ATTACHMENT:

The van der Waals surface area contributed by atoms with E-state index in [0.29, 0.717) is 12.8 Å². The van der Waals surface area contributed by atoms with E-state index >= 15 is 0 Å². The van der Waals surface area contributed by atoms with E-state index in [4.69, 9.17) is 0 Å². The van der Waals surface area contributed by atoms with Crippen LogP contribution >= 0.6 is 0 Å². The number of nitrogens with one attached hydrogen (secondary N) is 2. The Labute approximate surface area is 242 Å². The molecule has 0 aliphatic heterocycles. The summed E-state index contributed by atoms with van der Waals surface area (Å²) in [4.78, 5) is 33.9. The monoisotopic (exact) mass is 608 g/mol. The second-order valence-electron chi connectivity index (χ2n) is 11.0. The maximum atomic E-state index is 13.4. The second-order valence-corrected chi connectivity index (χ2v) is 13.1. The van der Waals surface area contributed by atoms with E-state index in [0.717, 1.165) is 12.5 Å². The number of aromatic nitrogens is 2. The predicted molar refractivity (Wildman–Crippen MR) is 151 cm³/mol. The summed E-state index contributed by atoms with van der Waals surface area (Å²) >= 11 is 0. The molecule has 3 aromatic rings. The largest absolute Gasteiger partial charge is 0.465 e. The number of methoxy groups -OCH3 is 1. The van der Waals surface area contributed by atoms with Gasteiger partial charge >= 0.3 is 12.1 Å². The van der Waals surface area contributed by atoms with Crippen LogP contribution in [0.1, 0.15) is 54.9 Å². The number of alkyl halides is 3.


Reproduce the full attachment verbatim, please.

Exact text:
The van der Waals surface area contributed by atoms with E-state index in [0.29, 0.717) is 12.8 Å². The van der Waals surface area contributed by atoms with E-state index >= 15 is 0 Å². The van der Waals surface area contributed by atoms with E-state index in [4.69, 9.17) is 0 Å². The van der Waals surface area contributed by atoms with Crippen LogP contribution >= 0.6 is 0 Å². The number of nitrogens with one attached hydrogen (secondary N) is 2. The Labute approximate surface area is 242 Å². The molecule has 0 aliphatic heterocycles. The summed E-state index contributed by atoms with van der Waals surface area (Å²) in [4.78, 5) is 33.9. The monoisotopic (exact) mass is 608 g/mol. The second-order valence-electron chi connectivity index (χ2n) is 11.0. The maximum atomic E-state index is 13.4. The second-order valence-corrected chi connectivity index (χ2v) is 13.1. The van der Waals surface area contributed by atoms with E-state index in [0.717, 1.165) is 12.5 Å². The number of aromatic nitrogens is 2. The predicted molar refractivity (Wildman–Crippen MR) is 151 cm³/mol. The summed E-state index contributed by atoms with van der Waals surface area (Å²) >= 11 is 0. The molecule has 3 aromatic rings. The largest absolute Gasteiger partial charge is 0.465 e. The number of methoxy groups -OCH3 is 1. The van der Waals surface area contributed by atoms with Gasteiger partial charge >= 0.3 is 12.1 Å². The van der Waals surface area contributed by atoms with Crippen LogP contribution in [0.1, 0.15) is 54.9 Å². The number of alkyl halides is 3.